Sheffield churches' outreach to hikers makes for happy trails

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SHEFFIELD — After several strenuous hours hiking the Appalachian Trail, Becca Cook found an unforeseen, noontime respite at the edge of a field along West Road.

Cook, trail name "Pepper," saw two blue canopies providing shade from the hot August sun Wednesday, and several people offering fresh water, baked goods and fresh fruit.

"The watermelon is calling my name," she said.

"Would you like a burger," asked the Rev. Erik Karas, pastor of Christ Trinity Church in Sheffield.

"Did you say burger?" Cook replied. "This is awesome, I can't pass this up."

Cook was experiencing "trail magic," an unexpected act of kindness that long-distance hikers experience along the Appalachian Trail.

For three hours every Wednesday and Saturday since mid-July, members of Christ Trinity and First Congregational Church have welcomed more than 100 trailblazers of all ages to sit under the canopies, nosh on some nourishing food and regale their hosts with tales on the trail.

The volunteers also have given a few hikers a ride into town looking to replenish supplies.

Cook and her hiking companion, Josh "Buckles" Huffstetler, both East Coast natives, started in eastern Pennsylvania, headed for Mount Katahdin, Maine, where the trail ends. Cook is looking to complete the nearly 2,200-mile journey, having hiked three years earlier from Pennsylvania to Springer Mountain in Georgia, the trail's southern end.

The hospitality station is a shared ecumenical ministry; the two churches reaching out to visitors on a spiritual path with nature.

"Ministry is not just about Sunday morning," said the Rev. Jill Graham, pastor of the First Congregational Church. "It's every aspect of life."

"We're creating a corner of kindness," Karas added. "We had one hiker say this has inspired him to pass on the kindness."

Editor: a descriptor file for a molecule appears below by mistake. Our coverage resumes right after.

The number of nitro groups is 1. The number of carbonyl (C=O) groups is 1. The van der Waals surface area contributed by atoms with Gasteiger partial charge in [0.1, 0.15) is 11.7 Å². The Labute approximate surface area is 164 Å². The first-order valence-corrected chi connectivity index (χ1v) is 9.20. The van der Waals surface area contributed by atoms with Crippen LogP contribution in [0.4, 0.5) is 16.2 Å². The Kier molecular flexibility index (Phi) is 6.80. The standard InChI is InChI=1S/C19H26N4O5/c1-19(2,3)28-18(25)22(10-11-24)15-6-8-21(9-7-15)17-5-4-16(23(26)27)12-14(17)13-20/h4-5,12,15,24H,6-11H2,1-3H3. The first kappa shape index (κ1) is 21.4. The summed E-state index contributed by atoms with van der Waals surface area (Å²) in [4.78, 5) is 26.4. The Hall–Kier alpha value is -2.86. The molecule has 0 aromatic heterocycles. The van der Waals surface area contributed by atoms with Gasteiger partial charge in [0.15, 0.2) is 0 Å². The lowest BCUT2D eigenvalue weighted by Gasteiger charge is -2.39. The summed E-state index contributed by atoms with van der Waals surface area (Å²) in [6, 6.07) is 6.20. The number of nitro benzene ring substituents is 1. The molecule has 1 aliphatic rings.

A grant from the Episcopal Diocese of Western Massachusetts paid for the small grill, canopies and other essentials for the pop-up rest stop.

"People from both congregations have brought baked goods [such as] zucchini bread, brownies, and we have watermelon, that's been a staple," Karas said.

Whether stopping for several minutes or almost an hour, the hikers are truly grateful for any hospitality along the trail. Eastern Pennsylvania native Amy Noble began hiking the entire trail, south to north, on April 4, expecting reach Maine in September.

"It's definitely a morale booster. After 1,500 miles, I need to hit the reset button," said Noble, who goes by trail name "Zippy."

On July 27, torrential downpours drenched the site just as the churches were about to pack up. That's when hikers needed them the most, according Christ Trinity parishioner Estie Dallett

"One woman stepped under the canopy, stood there and said, 'Just to be out of the rain,' " Dallett said.

The volunteers ended up helping six people, taking them into town for lodging and a chance to dry out for the night.

As relaxing and engaging as the respite is, the longer the stay, Noble says, the harder it is to strap on the 20- to 25-pound backpack and get back on the trail.

"That final summit, Mount Katahdin in Maine, is a motivator," she said.

Dick Lindsay can be reached at rlindsay@berkshireeagle.com and 413-496-6233.


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